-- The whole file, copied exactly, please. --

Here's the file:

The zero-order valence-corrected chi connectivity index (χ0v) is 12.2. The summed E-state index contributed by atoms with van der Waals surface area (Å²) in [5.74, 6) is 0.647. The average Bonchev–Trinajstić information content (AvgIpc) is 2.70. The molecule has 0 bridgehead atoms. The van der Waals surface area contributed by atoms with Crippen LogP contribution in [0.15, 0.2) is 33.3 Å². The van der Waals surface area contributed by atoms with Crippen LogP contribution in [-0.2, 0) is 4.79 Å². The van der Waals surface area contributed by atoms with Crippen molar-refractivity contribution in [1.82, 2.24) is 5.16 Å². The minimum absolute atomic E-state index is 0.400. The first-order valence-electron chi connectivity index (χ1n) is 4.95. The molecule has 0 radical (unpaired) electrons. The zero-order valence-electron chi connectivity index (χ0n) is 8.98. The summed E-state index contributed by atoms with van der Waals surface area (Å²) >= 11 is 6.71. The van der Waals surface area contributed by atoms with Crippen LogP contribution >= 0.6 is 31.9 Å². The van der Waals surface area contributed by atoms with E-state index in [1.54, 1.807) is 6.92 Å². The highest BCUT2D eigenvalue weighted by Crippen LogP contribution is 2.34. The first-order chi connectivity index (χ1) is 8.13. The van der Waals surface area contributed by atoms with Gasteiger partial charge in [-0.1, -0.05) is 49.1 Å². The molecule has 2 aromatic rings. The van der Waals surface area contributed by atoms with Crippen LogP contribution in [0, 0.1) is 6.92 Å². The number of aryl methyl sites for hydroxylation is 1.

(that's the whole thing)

The zero-order valence-corrected chi connectivity index (χ0v) is 12.2. The summed E-state index contributed by atoms with van der Waals surface area (Å²) in [5.74, 6) is 0.647. The average Bonchev–Trinajstić information content (AvgIpc) is 2.70. The molecule has 0 bridgehead atoms. The van der Waals surface area contributed by atoms with Crippen LogP contribution in [0.15, 0.2) is 33.3 Å². The van der Waals surface area contributed by atoms with Crippen LogP contribution in [-0.2, 0) is 4.79 Å². The van der Waals surface area contributed by atoms with Crippen molar-refractivity contribution in [1.82, 2.24) is 5.16 Å². The minimum absolute atomic E-state index is 0.400. The first-order valence-electron chi connectivity index (χ1n) is 4.95. The molecule has 0 radical (unpaired) electrons. The zero-order valence-electron chi connectivity index (χ0n) is 8.98. The summed E-state index contributed by atoms with van der Waals surface area (Å²) >= 11 is 6.71. The van der Waals surface area contributed by atoms with Crippen LogP contribution >= 0.6 is 31.9 Å². The van der Waals surface area contributed by atoms with E-state index in [1.54, 1.807) is 6.92 Å². The highest BCUT2D eigenvalue weighted by Crippen LogP contribution is 2.34. The first-order chi connectivity index (χ1) is 8.13. The van der Waals surface area contributed by atoms with Gasteiger partial charge in [-0.1, -0.05) is 49.1 Å². The molecule has 2 aromatic rings. The van der Waals surface area contributed by atoms with Crippen LogP contribution in [0, 0.1) is 6.92 Å². The number of aryl methyl sites for hydroxylation is 1.